Set TAS 190 Kts at the CENTRE. Set HEADING 040° against TRUE INDEX, draw 8° RIGHT DRIFT LINE. Set HEADING 085° against TRUE INDEX, draw 8½° RIGHT DRIFT LINE. Set HEADING 355° against TRUE INDEX, draw 1° RIGHT DRIFT LINE. Place the intersection of the THREE DRIFT LINES on the CENTRE LINE below the CENTRE CIRCLE. Read off WIND DIRECTION 348° against the TRUE INDEX. Read off WIND SPEED 30 Kts along the CENTRE LINE

6. 7. 2

4

3

5

1

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TRACK & GROUNDSPEED W/V Given

DOPPLER W/V

Heading 126°(T) TAS 156Kts Doppler Drift 10° Right or Track 136° Doppler GS 142 Kts

Method: 1. 2. 3. 4. 5.

Set HEADING 126° against TRUE INDEX Set TAS 155 Kts at the centre circle Draw 10° Right DRIFT LINE. Draw arc of GROUNDSPEED 142 Kts. Position the intersection of the DRIFT and GROUNDSPEED lines BELOW the CENTRE CIRCLE. Read off WIND DIRECTION 070° against the TRUE INDEX. Read off WIND SPEED 30 Kts along the CENTRE LINE

6. 7.

Drift 7° Right Drift 6° Right Drift 2° Left

W/V 135/30

Drift 10° Right Drift 6° Right Drift 5° Right

W/V 313/32

DOPPLER W/V PRACTICE PROBLEMS Heading 045° 225° 352°

TAS 240 300 420

Drift 10 Right 7° Left 12° Right

Groundspeed 275 285 465

W/V 282/57 289/39 242/103

The DOPPLER DRIFT may be given on one heading and the DOPPLER GROUNDSPEED on another. In this case the W/V can only be solved by the manual nav computer. Given:

1000 z 1012 Z

TAS 250 Kts Doppler Drift 10° Right Doppler GS 235 Kts

Method 1. Set TAS 250 Kts at CENTRE 2. Set HEADING 055° at TRUE INDEX 3. Draw 10 Right DRIFT LINE 4. Set HEADING 010° at TRUE INDEX 5. Draw arc of GROUNDSPEED 235 Kts 6. Position the intersection of the DRIFT and GROUNDSPEED lines BELOW the CENTRE CIRCLE. 7. Read off WIND DIRECTION 303° against the TRUE INDEX. 8. Read off WIND SPEED 50 Kts along the CENTRE LINE.

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Given:

1800 Z Heading 120° (T) TAS 200 Kts Doppler Drift 12 Left 1812 Z Heading 055° (T) Doppler GS 250 Kts 1825 Z The Groundspeed on Heading 335° is :-

Method: 1. 2. 3.

Calculate W/V 232/50 as above Set Heading 335° at TRUE INDEX and TAS 200 Kts at CENTRE Read off DRIFT 13° Right and GROUNDSPEED 218 Kts

MEAN W/V The following winds are forecast for a climb to cruising altitude:045/25 080/45 120/55 The mean W/V for the climb is :Method: Select a vacant area on the chart and start from the intersection of a Meridian and Parallel of Latitude. This can best be done on normal ruled paper using the lines as reference and a suitable scale. Draw the three wind vectors to scale, from head to tail. Join the end (tail) of the third wind vector to the starting point (head) and measure the wind direction. Measure the length of the vector and divide by the number of W/V’s to give the wind speed. The above method is used to calculate the mean W/V at cruising altitude when several W/V are given for a route. 091º/36.7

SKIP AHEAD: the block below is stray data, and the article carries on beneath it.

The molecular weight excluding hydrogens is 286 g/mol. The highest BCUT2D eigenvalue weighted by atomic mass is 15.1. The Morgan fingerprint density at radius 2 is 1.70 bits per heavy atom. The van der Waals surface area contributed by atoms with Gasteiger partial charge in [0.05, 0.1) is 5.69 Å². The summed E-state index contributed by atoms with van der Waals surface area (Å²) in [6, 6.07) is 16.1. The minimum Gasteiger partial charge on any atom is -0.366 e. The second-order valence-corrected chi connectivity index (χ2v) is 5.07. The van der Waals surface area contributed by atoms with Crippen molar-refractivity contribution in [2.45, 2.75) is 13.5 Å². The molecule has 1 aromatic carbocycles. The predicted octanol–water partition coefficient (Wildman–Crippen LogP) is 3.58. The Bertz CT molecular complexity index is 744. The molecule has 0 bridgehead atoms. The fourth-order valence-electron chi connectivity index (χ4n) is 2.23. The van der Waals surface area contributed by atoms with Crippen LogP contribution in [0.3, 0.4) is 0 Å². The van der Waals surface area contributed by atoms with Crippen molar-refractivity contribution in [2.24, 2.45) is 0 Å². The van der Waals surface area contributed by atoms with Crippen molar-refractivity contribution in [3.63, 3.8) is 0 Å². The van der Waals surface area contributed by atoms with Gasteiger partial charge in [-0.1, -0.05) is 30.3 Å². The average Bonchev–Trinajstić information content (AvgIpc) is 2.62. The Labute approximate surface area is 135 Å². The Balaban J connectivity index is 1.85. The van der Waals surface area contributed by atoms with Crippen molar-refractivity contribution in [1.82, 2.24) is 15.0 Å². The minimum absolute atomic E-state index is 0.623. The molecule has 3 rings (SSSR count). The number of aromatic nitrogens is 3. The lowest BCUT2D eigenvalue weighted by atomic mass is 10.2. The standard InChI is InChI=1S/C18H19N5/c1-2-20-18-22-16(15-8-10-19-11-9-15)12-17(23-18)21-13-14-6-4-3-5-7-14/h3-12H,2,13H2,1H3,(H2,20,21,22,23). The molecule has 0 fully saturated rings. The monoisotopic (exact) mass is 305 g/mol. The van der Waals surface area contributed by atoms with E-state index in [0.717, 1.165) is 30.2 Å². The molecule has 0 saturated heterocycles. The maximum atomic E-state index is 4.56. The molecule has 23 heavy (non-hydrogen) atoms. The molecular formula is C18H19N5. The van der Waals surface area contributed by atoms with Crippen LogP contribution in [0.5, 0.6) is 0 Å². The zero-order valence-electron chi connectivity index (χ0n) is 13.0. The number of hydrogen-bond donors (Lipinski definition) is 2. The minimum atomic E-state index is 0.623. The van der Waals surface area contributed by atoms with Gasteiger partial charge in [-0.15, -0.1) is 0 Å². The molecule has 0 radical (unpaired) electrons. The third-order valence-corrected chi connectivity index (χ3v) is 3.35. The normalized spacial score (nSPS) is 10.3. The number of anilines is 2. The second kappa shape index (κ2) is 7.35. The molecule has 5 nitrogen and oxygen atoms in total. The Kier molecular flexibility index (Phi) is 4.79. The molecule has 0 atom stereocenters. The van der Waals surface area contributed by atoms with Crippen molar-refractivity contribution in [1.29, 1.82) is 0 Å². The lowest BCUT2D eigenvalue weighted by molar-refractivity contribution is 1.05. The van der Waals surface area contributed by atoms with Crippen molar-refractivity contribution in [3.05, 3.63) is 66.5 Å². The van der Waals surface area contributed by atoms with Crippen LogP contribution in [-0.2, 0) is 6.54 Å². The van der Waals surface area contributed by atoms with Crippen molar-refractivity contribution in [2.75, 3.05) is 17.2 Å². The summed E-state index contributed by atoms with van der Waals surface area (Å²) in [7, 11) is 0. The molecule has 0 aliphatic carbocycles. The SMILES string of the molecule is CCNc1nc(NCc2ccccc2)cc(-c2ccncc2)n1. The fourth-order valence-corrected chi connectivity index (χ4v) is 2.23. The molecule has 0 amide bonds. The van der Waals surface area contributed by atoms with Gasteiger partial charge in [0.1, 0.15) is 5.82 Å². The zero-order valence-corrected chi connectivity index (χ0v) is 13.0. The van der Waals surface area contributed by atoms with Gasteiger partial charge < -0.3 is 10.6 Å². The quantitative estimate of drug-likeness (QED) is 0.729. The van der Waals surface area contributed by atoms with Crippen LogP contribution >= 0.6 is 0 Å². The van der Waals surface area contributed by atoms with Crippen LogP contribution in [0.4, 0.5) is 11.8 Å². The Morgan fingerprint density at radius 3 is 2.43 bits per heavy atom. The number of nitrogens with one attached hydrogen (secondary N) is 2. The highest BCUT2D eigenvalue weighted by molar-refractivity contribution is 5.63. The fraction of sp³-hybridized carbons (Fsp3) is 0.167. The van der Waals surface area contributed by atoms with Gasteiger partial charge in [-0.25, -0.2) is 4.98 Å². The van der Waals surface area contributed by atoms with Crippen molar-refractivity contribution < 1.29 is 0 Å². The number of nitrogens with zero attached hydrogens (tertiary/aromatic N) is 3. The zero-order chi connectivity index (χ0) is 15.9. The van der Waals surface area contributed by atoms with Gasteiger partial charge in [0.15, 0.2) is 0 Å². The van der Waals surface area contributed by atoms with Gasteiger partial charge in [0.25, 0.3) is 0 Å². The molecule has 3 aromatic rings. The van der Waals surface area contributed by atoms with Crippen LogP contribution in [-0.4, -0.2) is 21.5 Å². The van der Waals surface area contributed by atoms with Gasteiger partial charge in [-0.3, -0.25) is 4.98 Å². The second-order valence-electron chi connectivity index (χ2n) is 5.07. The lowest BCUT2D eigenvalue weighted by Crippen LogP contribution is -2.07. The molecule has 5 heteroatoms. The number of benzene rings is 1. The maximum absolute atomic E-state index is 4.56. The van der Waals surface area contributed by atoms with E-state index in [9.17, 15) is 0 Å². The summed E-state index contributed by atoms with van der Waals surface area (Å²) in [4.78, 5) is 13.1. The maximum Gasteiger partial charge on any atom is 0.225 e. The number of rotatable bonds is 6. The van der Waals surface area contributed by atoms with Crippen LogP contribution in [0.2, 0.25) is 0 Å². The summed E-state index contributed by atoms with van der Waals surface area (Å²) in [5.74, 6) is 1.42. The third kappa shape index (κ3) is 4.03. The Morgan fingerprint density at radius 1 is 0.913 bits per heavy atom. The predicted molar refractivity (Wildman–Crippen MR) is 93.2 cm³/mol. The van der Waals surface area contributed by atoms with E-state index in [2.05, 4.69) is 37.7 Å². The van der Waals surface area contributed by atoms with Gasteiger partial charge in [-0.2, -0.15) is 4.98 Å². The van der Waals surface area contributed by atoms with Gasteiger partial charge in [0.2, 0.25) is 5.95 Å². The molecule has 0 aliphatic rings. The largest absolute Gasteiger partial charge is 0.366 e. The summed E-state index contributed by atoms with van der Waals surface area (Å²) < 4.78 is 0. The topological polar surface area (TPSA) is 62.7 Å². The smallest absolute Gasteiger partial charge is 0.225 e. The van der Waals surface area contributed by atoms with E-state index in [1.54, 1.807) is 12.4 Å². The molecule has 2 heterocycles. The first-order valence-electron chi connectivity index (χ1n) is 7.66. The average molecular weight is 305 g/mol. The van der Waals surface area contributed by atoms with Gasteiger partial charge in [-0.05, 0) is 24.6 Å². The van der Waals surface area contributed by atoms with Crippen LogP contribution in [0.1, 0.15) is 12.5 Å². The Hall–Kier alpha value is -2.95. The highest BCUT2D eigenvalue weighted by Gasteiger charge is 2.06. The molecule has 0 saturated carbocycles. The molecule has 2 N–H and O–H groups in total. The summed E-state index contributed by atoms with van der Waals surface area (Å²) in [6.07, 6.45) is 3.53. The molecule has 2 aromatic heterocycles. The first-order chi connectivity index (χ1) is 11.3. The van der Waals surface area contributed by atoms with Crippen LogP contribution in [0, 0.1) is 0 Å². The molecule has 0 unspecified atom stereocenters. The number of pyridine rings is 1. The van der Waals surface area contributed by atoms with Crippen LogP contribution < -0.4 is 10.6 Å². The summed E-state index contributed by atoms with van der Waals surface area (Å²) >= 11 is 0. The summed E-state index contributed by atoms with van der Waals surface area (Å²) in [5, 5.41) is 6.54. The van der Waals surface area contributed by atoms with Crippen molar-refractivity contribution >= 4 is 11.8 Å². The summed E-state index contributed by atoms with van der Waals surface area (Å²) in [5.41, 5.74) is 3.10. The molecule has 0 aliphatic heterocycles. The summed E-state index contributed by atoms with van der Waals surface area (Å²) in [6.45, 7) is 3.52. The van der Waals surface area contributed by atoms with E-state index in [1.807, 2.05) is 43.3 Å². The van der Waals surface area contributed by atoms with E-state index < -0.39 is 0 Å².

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ELECTRONIC NAVIGATION COMPUTERS TO CALCULATE TRACK & GROUNDSPEED (GS) ON THE PATHFINDER

Given

TAS240Kts

W/V 010/60

Method: 1.

Select WIND function

2.

3.

Enter WIND SPEED 60 Kts as GROUNDSPEED

4.

Enter TAS 240Kts

5.

Enter WIND DIRECTION 010° as CRS (TRACK)

6.

Computed W/V 104/237

7.

WIND DIRECTION 104° is the TRACK

8.

WIND SPEED 237 Kts is the GROUNDSPEED

TO CALCULATE MEAN W/V ON PATHFINDER/SPORTY: Method: USE

Req TAS function

1.

Enter 1st W/V in

W Dir W Spd

2.

Enter 2nd W/V in

Crs GS

Answer Hdg = Wind Direction TAS = Wind Spd 3.

Enter 3st W/V in

] remember this ]

W Dir W Spd

Enter Hdg (from 2) in Crs Enter TAS (from 2) in GS ANSWER Mean W/V Hdg = Mean Wind Direction TAS = Mean Wind Speed (÷ by number of winds)

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Mean wind can also be computed on the back of the Flight Computer using the square grid. Each wind is plotted separately and the resultant wind speed must be divided by the number of winds. TAS CALCULATION

Given:

RAS 140 Kts. Pressure Altitude 8000 feet. OAT

+20°C

Using the AIRSPEED WINDOW set pressure Altitude 8000 feet against OAT +20°C Against RAS 140 on the INSIDE SCALE, read off TAS 164 Kts on the OUTSIDE SCALE.

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AIRSPEED COMPRESSIBILITY CORRECTION ELECTRONIC CALCULATORS Electronic calculators correct for the compressibility error at high speeds. Given OAT or Corrected OAT use PLANNED TAS Given Indicated OAT use ACTUAL TAS MANUAL FLIGHT COMPUTER Given: Pressure Altitude 20 000 feet

OAT -23C

RAS 320kts

Using the AIRSPEED WINDOW set Pressure Altitude 20 000 feet against OAT -23C Against RAS 320 on the INSIDE SCALE Read off TAS 440 kts on the OUTSIDE SCALE. RAS 320 and TAS 440 kts are too high due to compressibility, use the correction factor from the table below.

ALTERNATIVE METHOD (EQUIVALENT AIR SPEED EAS) RAS 320 x 0.97 = EAS 310.4 Using the AIRSPEED WINDOW set Pressure Altitude 20 000 feet against OAT -23°C Against EAS 310.4 on the INSIDE SCALE Read off TAS 427 kts on the OUTSIDE SCALE. ELECTRONIC CALCULATORS If given OAT or COAT use PLAN TAS or PLAN MACH If given IOAT use ACT TAS or ACT MACH